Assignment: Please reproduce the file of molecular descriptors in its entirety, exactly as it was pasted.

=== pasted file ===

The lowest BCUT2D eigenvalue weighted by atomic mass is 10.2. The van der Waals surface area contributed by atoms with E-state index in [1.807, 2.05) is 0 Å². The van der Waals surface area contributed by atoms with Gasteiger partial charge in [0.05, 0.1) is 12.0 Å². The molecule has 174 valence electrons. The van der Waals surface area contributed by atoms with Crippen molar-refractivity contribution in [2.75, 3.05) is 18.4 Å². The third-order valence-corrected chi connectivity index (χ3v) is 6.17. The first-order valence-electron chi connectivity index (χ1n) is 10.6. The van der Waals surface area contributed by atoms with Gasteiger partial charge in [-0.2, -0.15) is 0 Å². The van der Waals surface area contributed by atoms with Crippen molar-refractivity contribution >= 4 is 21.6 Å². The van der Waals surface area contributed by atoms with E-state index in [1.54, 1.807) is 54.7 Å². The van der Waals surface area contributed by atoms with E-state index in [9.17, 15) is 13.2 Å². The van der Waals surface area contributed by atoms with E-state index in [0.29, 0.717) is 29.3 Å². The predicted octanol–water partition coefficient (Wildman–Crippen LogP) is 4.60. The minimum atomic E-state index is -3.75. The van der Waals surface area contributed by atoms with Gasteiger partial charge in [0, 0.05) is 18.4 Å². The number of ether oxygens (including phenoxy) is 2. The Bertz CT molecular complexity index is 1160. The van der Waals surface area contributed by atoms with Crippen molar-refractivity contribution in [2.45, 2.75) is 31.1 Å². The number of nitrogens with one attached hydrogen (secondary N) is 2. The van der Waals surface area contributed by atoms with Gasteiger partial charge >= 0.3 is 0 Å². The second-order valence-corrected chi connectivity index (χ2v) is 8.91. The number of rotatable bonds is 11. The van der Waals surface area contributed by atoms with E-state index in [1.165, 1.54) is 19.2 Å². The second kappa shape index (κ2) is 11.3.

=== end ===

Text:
The lowest BCUT2D eigenvalue weighted by atomic mass is 10.2. The van der Waals surface area contributed by atoms with E-state index in [1.807, 2.05) is 0 Å². The van der Waals surface area contributed by atoms with Gasteiger partial charge in [0.05, 0.1) is 12.0 Å². The molecule has 174 valence electrons. The van der Waals surface area contributed by atoms with Crippen molar-refractivity contribution in [2.75, 3.05) is 18.4 Å². The third-order valence-corrected chi connectivity index (χ3v) is 6.17. The first-order valence-electron chi connectivity index (χ1n) is 10.6. The van der Waals surface area contributed by atoms with Gasteiger partial charge in [-0.2, -0.15) is 0 Å². The van der Waals surface area contributed by atoms with Crippen molar-refractivity contribution >= 4 is 21.6 Å². The van der Waals surface area contributed by atoms with E-state index in [1.54, 1.807) is 54.7 Å². The van der Waals surface area contributed by atoms with E-state index in [9.17, 15) is 13.2 Å². The van der Waals surface area contributed by atoms with E-state index in [0.29, 0.717) is 29.3 Å². The predicted octanol–water partition coefficient (Wildman–Crippen LogP) is 4.60. The minimum atomic E-state index is -3.75. The van der Waals surface area contributed by atoms with Gasteiger partial charge in [0, 0.05) is 18.4 Å². The number of ether oxygens (including phenoxy) is 2. The Bertz CT molecular complexity index is 1160. The van der Waals surface area contributed by atoms with Crippen molar-refractivity contribution in [2.45, 2.75) is 31.1 Å². The number of nitrogens with one attached hydrogen (secondary N) is 2. The van der Waals surface area contributed by atoms with Gasteiger partial charge >= 0.3 is 0 Å². The second-order valence-corrected chi connectivity index (χ2v) is 8.91. The number of rotatable bonds is 11. The van der Waals surface area contributed by atoms with E-state index in [1.165, 1.54) is 19.2 Å². The second kappa shape index (κ2) is 11.3.